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ADV NewsHere’s What To Like About Triumph’s All-New Tiger Sport 660

Here’s What To Like About Triumph’s All-New Tiger Sport 660

A new entry-level, middleweight machine enters the Tiger family.

Published on 10.05.2021

Triumph has finally applied its signature triple-cylinder engine to the entry-level adventure sports market, and although the Tiger Sport 660 is heavily skewed toward street riding, we can all agree this is a step in the right direction for the Hinckley-based manufacturer. 

The first bullseye this brand-new bike hits is its true middleweight size. Can we just stop calling 900cc bikes “middleweights”? Besides, the world has been moving away from the bigger is better misnomer. It’s time for more practical weights – and price tags, especially in the touring and adventure bike world. Triumph says this bike will weigh in at 454 lbs wet, and cost $9,295 for black, $125 extra for Korosi Red or Luceren Blue. 


And what you get for that price tag is pretty impressive, including many first-in-class features, such as a suite of electronics that offers two riding modes and switchable traction control (which can be dialed all the way to off) all served up on a multi-function display with an integrated TFT screen. The display also provides access to My Triumph App connectivity, which enables turn-by-turn navigation, GoPro control and phone and music interaction.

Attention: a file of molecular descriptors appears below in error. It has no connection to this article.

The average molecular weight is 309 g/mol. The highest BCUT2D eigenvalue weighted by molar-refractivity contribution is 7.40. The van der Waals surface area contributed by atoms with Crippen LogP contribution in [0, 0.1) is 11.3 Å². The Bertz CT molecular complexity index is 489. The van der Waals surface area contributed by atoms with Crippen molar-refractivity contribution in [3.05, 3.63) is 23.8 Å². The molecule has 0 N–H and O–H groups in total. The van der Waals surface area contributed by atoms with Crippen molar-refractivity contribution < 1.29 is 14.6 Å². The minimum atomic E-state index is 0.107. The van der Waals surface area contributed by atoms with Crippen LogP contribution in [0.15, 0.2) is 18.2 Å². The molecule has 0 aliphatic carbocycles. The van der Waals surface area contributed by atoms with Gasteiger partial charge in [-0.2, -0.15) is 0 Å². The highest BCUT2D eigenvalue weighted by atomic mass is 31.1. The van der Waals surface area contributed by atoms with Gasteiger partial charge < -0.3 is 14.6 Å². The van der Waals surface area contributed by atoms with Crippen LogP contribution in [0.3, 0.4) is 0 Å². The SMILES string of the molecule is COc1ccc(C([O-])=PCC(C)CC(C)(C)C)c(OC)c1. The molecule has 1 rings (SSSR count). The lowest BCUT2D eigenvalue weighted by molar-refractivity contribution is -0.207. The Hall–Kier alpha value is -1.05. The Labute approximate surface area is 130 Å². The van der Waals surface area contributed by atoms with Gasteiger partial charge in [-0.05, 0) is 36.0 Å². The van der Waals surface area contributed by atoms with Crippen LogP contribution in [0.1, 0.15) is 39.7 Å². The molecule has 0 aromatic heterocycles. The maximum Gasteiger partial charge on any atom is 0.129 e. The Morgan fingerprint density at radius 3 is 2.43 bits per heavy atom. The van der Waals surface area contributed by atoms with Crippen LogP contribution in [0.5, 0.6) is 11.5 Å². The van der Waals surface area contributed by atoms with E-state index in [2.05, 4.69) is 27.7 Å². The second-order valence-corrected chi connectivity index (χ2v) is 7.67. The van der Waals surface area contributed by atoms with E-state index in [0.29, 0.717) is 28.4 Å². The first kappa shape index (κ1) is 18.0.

Another thing to like about Triumph’s latest offering is the liquid-cooled, 12 valve, DOHC, inline 3-cylinder 660cc engine. This new mill, first launched in the naked sport Trident 660 last year, is the first triple in this class of smaller adventure-styled models, which includes bikes like Kawasaki’s Versys 650, Yamaha Tracer 7 and Honda NC750X, and it offers a class-leading 80 peak horsepower at 10,250 rpm and 47 ft lb of torque at 6250 rpm.